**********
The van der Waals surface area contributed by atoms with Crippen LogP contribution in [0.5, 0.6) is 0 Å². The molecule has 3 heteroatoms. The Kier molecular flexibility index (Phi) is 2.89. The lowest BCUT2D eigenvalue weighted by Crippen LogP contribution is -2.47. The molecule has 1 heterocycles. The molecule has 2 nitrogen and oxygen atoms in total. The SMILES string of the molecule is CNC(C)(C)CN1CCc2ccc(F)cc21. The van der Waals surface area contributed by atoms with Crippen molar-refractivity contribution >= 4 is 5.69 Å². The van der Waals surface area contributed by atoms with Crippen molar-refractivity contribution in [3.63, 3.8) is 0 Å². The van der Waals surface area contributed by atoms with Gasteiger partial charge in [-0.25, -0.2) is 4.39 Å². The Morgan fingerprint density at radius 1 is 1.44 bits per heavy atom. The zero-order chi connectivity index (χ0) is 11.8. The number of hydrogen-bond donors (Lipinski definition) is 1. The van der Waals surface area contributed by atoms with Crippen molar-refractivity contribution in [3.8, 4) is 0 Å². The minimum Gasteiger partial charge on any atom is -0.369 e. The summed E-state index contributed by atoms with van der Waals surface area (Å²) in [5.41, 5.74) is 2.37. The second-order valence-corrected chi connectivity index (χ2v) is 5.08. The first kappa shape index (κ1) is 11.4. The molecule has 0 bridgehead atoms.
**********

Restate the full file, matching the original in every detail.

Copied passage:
The van der Waals surface area contributed by atoms with Crippen LogP contribution in [0.5, 0.6) is 0 Å². The molecule has 3 heteroatoms. The Kier molecular flexibility index (Phi) is 2.89. The lowest BCUT2D eigenvalue weighted by Crippen LogP contribution is -2.47. The molecule has 1 heterocycles. The molecule has 2 nitrogen and oxygen atoms in total. The SMILES string of the molecule is CNC(C)(C)CN1CCc2ccc(F)cc21. The van der Waals surface area contributed by atoms with Crippen molar-refractivity contribution >= 4 is 5.69 Å². The van der Waals surface area contributed by atoms with Crippen molar-refractivity contribution in [3.63, 3.8) is 0 Å². The van der Waals surface area contributed by atoms with Gasteiger partial charge in [-0.25, -0.2) is 4.39 Å². The Morgan fingerprint density at radius 1 is 1.44 bits per heavy atom. The zero-order chi connectivity index (χ0) is 11.8. The number of hydrogen-bond donors (Lipinski definition) is 1. The van der Waals surface area contributed by atoms with Crippen molar-refractivity contribution in [3.8, 4) is 0 Å². The minimum Gasteiger partial charge on any atom is -0.369 e. The summed E-state index contributed by atoms with van der Waals surface area (Å²) in [5.41, 5.74) is 2.37. The second-order valence-corrected chi connectivity index (χ2v) is 5.08. The first kappa shape index (κ1) is 11.4. The molecule has 0 bridgehead atoms.